Open Access

Paul Silverman dies

  • Maria W Anderson
Genome Biology20045:spotlight-20040505-01

DOI: 10.1186/gb-spotlight-20040805-01

Published: 5 August 2004

Paul H. Silverman, founder of the first US human genome research center in Berkeley, Calif., and vocal advocate of stem cell research, died on July 15 due to complications following bone marrow replacement. He was 79.

During his five decades as a scientist and administrator, Silverman tackled issues ranging from immunotherapy to biotechnology. "His career is marked by so much diversity," said Susan Bryant, dean of biological sciences at the University of California, Irvine, where Silverman served as a professor. "He enjoyed different challenges and different topics, but he was always focused on big picture issues."

In 1987, Silverman helped establish the first human genome research center as a collaboration between the University of California, Berkeley, and the Department of Defense's Lawrence Livermore National Laboratory.

Silverman earned his PhD in parasitology and epidemiology from the University of Liverpool, UK, in 1955. Following research in Israel and Scotland, he started the first immunoparasitology center at Glaxo Ltd. in London.

Before coming to Irvine, Silverman served on the faculty at the University of Illinois, Urbana, and as vice president of the University of New Mexico, provost and president of the research foundation at the State University of New York, and president of the University of Maine, Orono.

He was director of the western center of the American Academy of Arts and Sciences and was elected to the United Nations-supported World Academy of Art and Science in 1994. He also led the Biotechnology Research and Education Program for the University of California system and served as director of scientific affairs for Beckman Instruments and on the board of directors for Spectrum Pharmaceuticals.

He was appointed Irvine's associate vice chancellor for the Center for Health Sciences in 1992. "He worked both in industry and in academia at a time when not too many people made that transition back and forth," said Bryant. "He was a Renaissance man."

At the University of Maine, he strived to address the school's pressing financial needs and oversaw the construction of a new performing arts center, as well as delivered lectures on topics related to his own scientific research. Despite tensions with the chancellor at that time, "he was a much admired scientist, as well as an administrator," said Jim Horan, a retired professor of public administration who worked closely with Silverman during his presidency in Maine.

"He was much more appreciated after he left than when he was here," Horan added, "because people began to realize what he had done and what he had tried to do."

He also served on the board of directors for the Hastings Center and was involved with Irvine's interdisciplinary medical ethics program. "Paul was a consummate bioethicist," said former colleague Ron Miller, director emeritus of Irvine's medical ethics program. "It was obvious that he had a wealth of knowledge, not only scientific, but also in the ethics of science and the ethics of healthcare."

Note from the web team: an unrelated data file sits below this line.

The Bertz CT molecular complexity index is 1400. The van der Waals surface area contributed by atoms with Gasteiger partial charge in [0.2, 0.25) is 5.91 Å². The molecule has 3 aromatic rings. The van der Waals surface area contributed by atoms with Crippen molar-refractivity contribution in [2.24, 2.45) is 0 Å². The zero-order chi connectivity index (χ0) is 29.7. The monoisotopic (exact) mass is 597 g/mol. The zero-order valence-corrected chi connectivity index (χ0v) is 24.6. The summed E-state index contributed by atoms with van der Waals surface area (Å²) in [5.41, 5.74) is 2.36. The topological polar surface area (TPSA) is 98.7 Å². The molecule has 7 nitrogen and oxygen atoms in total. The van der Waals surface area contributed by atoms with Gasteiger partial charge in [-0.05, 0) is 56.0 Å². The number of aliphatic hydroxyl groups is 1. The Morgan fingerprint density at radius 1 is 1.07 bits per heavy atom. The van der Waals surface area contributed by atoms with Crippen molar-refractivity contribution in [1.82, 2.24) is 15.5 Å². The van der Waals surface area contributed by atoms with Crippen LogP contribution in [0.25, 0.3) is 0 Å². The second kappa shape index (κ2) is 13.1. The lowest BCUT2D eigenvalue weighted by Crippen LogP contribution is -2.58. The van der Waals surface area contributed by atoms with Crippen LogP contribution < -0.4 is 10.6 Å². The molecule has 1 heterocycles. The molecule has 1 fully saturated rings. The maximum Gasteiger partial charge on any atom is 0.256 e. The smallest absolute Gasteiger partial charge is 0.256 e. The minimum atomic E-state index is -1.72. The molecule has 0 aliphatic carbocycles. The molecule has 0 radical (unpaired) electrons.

Colleagues also described Silverman as a humanitarian and social activist. He was awarded a doctorate of human letters from his alma mater Roosevelt University, where in his commencement address to the Fall 2003 graduating class he spoke about discrimination against women and minorities. "He was, first and foremost, a man of enormous integrity both in science and in personal life," said Miller. "He was a warm, soft-spoken, humble man who touched many, many people."

In his later years, Silverman was "very concerned that scientists were slow in giving up the dogma of genetic determinism," said Miller. Silverman expressed his views on the subject this past May in The Scientist. The article "actually sparked a lot of correspondence," to Silverman, according to Bryant. "It struck a sympathetic cord in a lot of scientists, and he was thinking that he'd like to have an international symposium around the topic."

In recent years, Silverman was passionate about promoting public understanding of science. "[He] really tried to understand what people's concerns were, as well as help scientists to explain themselves better and just generally improve communication," said Bryant.

He focused much of his efforts on the issue of stem cell research. "He believed so strongly in it that he undertook stem cell transplantation [from his sister] himself for... myelofibrosis," Miller told us. "Despite the enormous risks, especially to someone of his age, he undertook stem cell transplant hoping to restore his health, which had been severely compromised by anemia, requiring weekly blood transfusions." While the treatment did raise his white blood cell and platelet counts, related complications ultimately caused his death, said Miller.

Last May, Silverman helped plan a conference on stem cell research at the National Academies of Sciences and Engineering's Beckman Center, the proceedings of which will be published and may be dedicated to Silverman.

References

  1. Commerce and genetic diagnosisGoogle Scholar
  2. Commencement Address for Roosevelt University by Dr. Paul H. Silverman, December 20, 2003, [http://www.roosevelt.edu/graduation/2003-fall/commencementAddress.htm]
  3. Silverman PH: Research vision: Rethinking genetic determinism The Scientist, 18:32-33, May 24, 2004., [http://www.the-scientist.com/yr2004/may/research3_040524.html]

Copyright

© BioMed Central Ltd 2004

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